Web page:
4 reasons you need to make recovery part of your wellness plan

- February 9, 2021 3 MIN READ

With the incidence of burnout rising amongst small business owners, the business community is quickly learning the importance of a good wellness plan for themselves and their workers. And the key to a good wellness strategy is in your recovery, writes human performance strategist Andrew May, founder and CEO of StriveStronger.

At the best of times, running a small business is hard work. Being the CEO, CFO, CIO, IT specialist, administrator and HR manager can feel relentless and exhausting. And that was pre-COVID.

It’s no surprise small business owners have a much higher incidence of burnout than regular corporate workers.

So the question is how to manage this? What can small business owners do to remain energised and engaged throughout the year, pandemic or not?

The key is in recovery

It’s important to remember that human beings are designed to use and then replenish our energy stores. When we get this balance right, our bodies are fit, vital and healthy. When we mess around with it, we get fatigue, inflammation and the onset of disease.

To ensure energy is readily available throughout the day, we need good fuel, incidental physical activity as well as planned physical activity, and a strategic recovery plan.

I learnt the value of strategic recovery plans while working as a coach in elite sport for 15 years. Many of the world’s best athletes and sporting teams now spend more time, more energy and more resources on recovery than they do on actual training.

You read right. Roger Federer, who has won 17 grand slam titles; Michael Phelps, who has won 18 Olympic gold medals; and Layne Beachley, who has won 7 world surfing titles are just three examples of winning athletes who plan their recovery strategies as much, if not more, than they plan their training and competition.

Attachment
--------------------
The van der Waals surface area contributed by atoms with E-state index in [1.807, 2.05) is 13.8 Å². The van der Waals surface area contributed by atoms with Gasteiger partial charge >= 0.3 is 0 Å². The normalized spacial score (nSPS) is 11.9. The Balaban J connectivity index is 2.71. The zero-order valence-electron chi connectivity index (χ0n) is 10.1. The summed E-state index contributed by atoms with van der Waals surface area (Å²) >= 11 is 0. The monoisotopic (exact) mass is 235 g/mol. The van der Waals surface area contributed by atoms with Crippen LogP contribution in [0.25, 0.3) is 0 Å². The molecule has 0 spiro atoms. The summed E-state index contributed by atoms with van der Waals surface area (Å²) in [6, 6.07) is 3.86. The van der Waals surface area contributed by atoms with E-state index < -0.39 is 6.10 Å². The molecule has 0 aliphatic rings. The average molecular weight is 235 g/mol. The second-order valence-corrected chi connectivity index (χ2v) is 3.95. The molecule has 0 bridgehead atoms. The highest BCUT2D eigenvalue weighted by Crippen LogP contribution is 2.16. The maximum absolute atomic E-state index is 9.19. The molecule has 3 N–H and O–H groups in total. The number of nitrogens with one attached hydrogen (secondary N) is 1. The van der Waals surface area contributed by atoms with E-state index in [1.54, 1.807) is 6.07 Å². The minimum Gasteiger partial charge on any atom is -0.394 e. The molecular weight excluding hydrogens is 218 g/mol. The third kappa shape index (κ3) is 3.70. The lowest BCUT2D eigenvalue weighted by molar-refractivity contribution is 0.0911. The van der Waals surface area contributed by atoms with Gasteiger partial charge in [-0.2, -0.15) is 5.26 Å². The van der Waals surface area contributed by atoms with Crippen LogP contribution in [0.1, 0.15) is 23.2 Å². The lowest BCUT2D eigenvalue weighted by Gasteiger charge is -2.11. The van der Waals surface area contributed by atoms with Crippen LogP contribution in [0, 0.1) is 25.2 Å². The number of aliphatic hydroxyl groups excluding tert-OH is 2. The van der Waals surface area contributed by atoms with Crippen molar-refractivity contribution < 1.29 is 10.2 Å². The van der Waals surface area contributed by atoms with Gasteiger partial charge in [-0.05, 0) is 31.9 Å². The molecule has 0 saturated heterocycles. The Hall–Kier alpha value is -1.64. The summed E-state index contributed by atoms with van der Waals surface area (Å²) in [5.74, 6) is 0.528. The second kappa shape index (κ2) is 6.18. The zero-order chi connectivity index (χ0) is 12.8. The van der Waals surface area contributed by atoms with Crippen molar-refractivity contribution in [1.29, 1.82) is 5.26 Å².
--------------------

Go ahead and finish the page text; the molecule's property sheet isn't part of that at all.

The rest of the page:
They do this because they understand that recovery is when they replenish their energy, and this enables them to perform at the highest level again and again and again.

tired, exhausted person sitting at desk with head in hands

So what does a recovery strategy look like?

Recovery strategies and staying fresh are the keys to sustained performance, whether in sport, in business or in life.

Here are four key areas to focus on to ensure a good recovery after a hard day’s – or week’s or year’s – work:

1. Holiday or off-season

The Australian workforce collectively has more than 123 million days of accrued annual leave. We are a nation that stockpiles holidays! So use it and use it wisely.

That means seeing it as a chance to switch off and recover so you can keep going. Plan ahead so someone can take care of business while you’re away, so you can stay off the mobile and avoid the temptation to regularly check your emails.

Then, book a beach house, head for the mountains, tour the nearest wineries, go camping, visit friends interstate – whatever takes your fancy.

2. 30 weeks scoring 100 recovery points

David Misson, the former Elite Performance Manager for the Sydney Swans, introduced a recovery program where the players accumulate 100 ‘recovery points’ each week, to make sure they are ready for the next big game. Each activity is worth a certain number of points – yoga could be 30 points, a light stretch 10 points, a massage or meditation session 25 points – and the players have to reach their 100 point goal.

For thirty weeks of the year, try accumulating your own 100 recovery points each week.

person lying on grass reading from an e-reader

3. 300 nights of quality sleep

The aim is 300 nights a year, or six nights each week, of quality sleep. Quality restorative sleep is one of the major keys to health and vitality. This means allowing an adequate amount of time for sleep (about 7 – 8 hours for most people).

Going to bed and getting up at a similar time every day will settle your circadian rhythm. You can prepare your body and brain for sleep by consciously switching off (and literally turning off digital devices) 45 to 60 minutes before going to bed.

4. 365 days a year – go slow

Every day of the year, spend at least 5 to 10 minutes taking it easy. Going slow is transition time where you give your conscious mind permission to change gears and engage your subconscious thought patterns.

Pray, meditate,  sit and be mindful. Do what works for you as this is all about stimulating the relaxation response – the exact opposite of the stress response.

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